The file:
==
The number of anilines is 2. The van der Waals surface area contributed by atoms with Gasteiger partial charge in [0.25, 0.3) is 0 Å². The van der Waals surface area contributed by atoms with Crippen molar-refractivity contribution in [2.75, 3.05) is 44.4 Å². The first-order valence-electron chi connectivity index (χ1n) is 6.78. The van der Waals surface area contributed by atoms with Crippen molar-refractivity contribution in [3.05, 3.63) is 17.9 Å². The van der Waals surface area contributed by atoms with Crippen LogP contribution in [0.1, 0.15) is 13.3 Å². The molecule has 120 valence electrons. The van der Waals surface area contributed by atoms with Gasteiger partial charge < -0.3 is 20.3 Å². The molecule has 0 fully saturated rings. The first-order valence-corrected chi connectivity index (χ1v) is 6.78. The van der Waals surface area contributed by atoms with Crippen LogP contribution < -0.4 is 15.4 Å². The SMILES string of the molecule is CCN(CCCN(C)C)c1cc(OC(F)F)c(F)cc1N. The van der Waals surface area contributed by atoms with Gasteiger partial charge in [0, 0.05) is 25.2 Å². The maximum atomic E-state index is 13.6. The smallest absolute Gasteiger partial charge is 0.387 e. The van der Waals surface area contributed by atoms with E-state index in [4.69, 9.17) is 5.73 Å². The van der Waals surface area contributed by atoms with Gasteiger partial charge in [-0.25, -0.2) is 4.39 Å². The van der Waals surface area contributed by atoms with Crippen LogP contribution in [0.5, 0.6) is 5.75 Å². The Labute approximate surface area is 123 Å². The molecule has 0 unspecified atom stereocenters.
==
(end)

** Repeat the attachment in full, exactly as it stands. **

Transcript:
The number of anilines is 2. The van der Waals surface area contributed by atoms with Gasteiger partial charge in [0.25, 0.3) is 0 Å². The van der Waals surface area contributed by atoms with Crippen molar-refractivity contribution in [2.75, 3.05) is 44.4 Å². The first-order valence-electron chi connectivity index (χ1n) is 6.78. The van der Waals surface area contributed by atoms with Crippen molar-refractivity contribution in [3.05, 3.63) is 17.9 Å². The van der Waals surface area contributed by atoms with Crippen LogP contribution in [0.1, 0.15) is 13.3 Å². The molecule has 120 valence electrons. The van der Waals surface area contributed by atoms with Gasteiger partial charge < -0.3 is 20.3 Å². The molecule has 0 fully saturated rings. The first-order valence-corrected chi connectivity index (χ1v) is 6.78. The van der Waals surface area contributed by atoms with Crippen LogP contribution < -0.4 is 15.4 Å². The SMILES string of the molecule is CCN(CCCN(C)C)c1cc(OC(F)F)c(F)cc1N. The van der Waals surface area contributed by atoms with Gasteiger partial charge in [0, 0.05) is 25.2 Å². The maximum atomic E-state index is 13.6. The smallest absolute Gasteiger partial charge is 0.387 e. The van der Waals surface area contributed by atoms with E-state index in [4.69, 9.17) is 5.73 Å². The van der Waals surface area contributed by atoms with Gasteiger partial charge in [-0.25, -0.2) is 4.39 Å². The van der Waals surface area contributed by atoms with Crippen LogP contribution in [0.5, 0.6) is 5.75 Å². The Labute approximate surface area is 123 Å². The molecule has 0 unspecified atom stereocenters.